Poetry Friday:”What the living do” by Marie Howe

Poetry Friday is hosted by Liz Steinglass this week.

stones_or_pebbles_on_gravestone

This poem has haunted me, because it calls to mind a dear friend.  And it brings to mind what we all experience – knowing love, losing those we love, and learning to do what this poet says we somehow manage to do:

“When he died, it was a terrible loss to all of us.  As you know, as everybody knows, you think, ‘My life is changed so utterly I don’t know how to live it anymore.’ And then you find a way.” Marie Howe – on Fresh Air

What the Living Do

Johnny, the kitchen sink has been clogged for days, some utensil probably fell down there.
And the Drano won’t work but smells dangerous, and the crusty dishes have piled upwaiting for the plumber I still haven’t called. This is the everyday we spoke of.
It’s winter again: the sky’s a deep, headstrong blue, and the sunlight pours through

the open living-room windows because the heat’s on too high in here and I can’t turn it off.
For weeks now, driving, or dropping a bag of groceries in the street, the bag breaking,

I’ve been thinking: This is what the living do. And yesterday, hurrying along those
wobbly bricks in the Cambridge sidewalk, spilling my coffee down my wrist and sleeve,

I thought it again, and again later, when buying a hairbrush: This is it.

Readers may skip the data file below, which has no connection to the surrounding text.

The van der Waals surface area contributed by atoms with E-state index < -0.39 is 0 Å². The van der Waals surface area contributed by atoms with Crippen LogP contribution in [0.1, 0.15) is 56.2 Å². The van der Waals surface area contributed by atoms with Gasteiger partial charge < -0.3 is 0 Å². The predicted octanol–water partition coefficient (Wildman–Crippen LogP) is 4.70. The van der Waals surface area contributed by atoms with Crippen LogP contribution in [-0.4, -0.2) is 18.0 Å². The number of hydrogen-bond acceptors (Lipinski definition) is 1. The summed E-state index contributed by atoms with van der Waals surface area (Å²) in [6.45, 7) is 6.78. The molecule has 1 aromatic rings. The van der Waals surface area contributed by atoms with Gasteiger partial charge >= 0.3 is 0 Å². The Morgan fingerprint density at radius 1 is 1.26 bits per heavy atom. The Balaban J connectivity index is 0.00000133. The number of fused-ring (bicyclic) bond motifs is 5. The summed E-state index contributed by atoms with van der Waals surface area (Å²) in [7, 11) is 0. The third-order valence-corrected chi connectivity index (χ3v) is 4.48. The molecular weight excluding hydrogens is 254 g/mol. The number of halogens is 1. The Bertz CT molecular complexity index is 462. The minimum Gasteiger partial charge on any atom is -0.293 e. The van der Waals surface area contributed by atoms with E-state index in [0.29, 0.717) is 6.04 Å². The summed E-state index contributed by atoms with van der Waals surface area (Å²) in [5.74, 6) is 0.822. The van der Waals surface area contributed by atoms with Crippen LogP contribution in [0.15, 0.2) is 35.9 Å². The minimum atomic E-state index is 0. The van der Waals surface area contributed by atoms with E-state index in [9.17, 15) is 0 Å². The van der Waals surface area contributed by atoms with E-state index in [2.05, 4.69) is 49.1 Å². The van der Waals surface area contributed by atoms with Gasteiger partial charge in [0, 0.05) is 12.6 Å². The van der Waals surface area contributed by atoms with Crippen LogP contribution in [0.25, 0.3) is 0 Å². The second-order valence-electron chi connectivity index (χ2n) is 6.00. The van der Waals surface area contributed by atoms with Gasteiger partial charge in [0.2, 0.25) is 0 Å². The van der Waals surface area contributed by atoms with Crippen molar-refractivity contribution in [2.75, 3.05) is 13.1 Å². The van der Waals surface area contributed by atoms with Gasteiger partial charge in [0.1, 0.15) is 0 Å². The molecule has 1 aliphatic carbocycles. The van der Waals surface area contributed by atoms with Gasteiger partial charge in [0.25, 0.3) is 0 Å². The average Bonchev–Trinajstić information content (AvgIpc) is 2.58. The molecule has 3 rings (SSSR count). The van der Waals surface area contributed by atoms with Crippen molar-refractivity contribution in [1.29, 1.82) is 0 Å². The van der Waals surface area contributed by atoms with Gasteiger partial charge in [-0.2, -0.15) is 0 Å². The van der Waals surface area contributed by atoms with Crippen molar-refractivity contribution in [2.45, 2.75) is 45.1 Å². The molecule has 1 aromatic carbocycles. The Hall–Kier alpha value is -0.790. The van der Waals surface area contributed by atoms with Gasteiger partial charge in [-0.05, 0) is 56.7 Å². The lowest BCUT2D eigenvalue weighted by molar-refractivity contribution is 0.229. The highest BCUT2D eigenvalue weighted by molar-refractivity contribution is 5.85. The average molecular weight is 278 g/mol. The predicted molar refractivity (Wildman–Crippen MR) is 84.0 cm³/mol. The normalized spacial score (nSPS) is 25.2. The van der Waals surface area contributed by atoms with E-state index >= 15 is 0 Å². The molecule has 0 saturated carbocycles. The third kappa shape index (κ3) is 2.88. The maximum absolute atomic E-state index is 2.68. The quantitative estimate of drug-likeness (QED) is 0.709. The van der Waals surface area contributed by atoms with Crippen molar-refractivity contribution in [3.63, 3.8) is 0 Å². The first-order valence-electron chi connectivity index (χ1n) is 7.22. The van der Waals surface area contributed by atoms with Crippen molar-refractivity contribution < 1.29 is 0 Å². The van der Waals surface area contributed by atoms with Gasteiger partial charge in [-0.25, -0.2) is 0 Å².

Parking. Slamming the car door shut in the cold. What you called that yearning.

What you finally gave up. We want the spring to come and the winter to pass. We want
whoever to call or not call, a letter, a kiss–we want more and more and then more of it.

But there are moments, walking, when I catch a glimpse of myself in the window glass,
say, the window of the corner video store, and I’m gripped by a cherishing so deep

for my own blowing hair, chapped face, and unbuttoned coat that I’m speechless:
I am living. I remember you.

–Marie Howe


		
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18 thoughts on “Poetry Friday:”What the living do” by Marie Howe

  1. That was so beautiful, I had to read it twice. Once in my head and then once more out loud. Thank you for slowing me down, Tara. I need that sometimes.

  2. I cannot even imagine the loss of my husband. When I read what others say about this time, I think of how I might feel and the gripping is too painful. Do we need to practice to be ready? Reading this poem is like practice. so full of the everyday, the real, the grief of loss. Thanks, I think.

  3. When the shock of death is new, it’s astonishing that people go about their daily lives, “Parking. Slamming the car door shut in the cold.” Yet somehow we return to those mundane tasks. It’s “what the living do.” Thank you for sharing this gorgeous poem, Tara.

  4. Amongst the loss and the mundane and the overwhelming, there are lines of hope, like these;
    ‘It’s winter again: the sky’s a deep, headstrong blue, and the sunlight pours through’.
    Thank-you for sharing, Tara.

  5. Thank you for sharing “what the living do.” It stirs a need to pause and to continue, differently and more deliberately, even knowing that a certain mindlessness is nature’s shock cushion. God bless you. Thank you for featuring this poem for PF!

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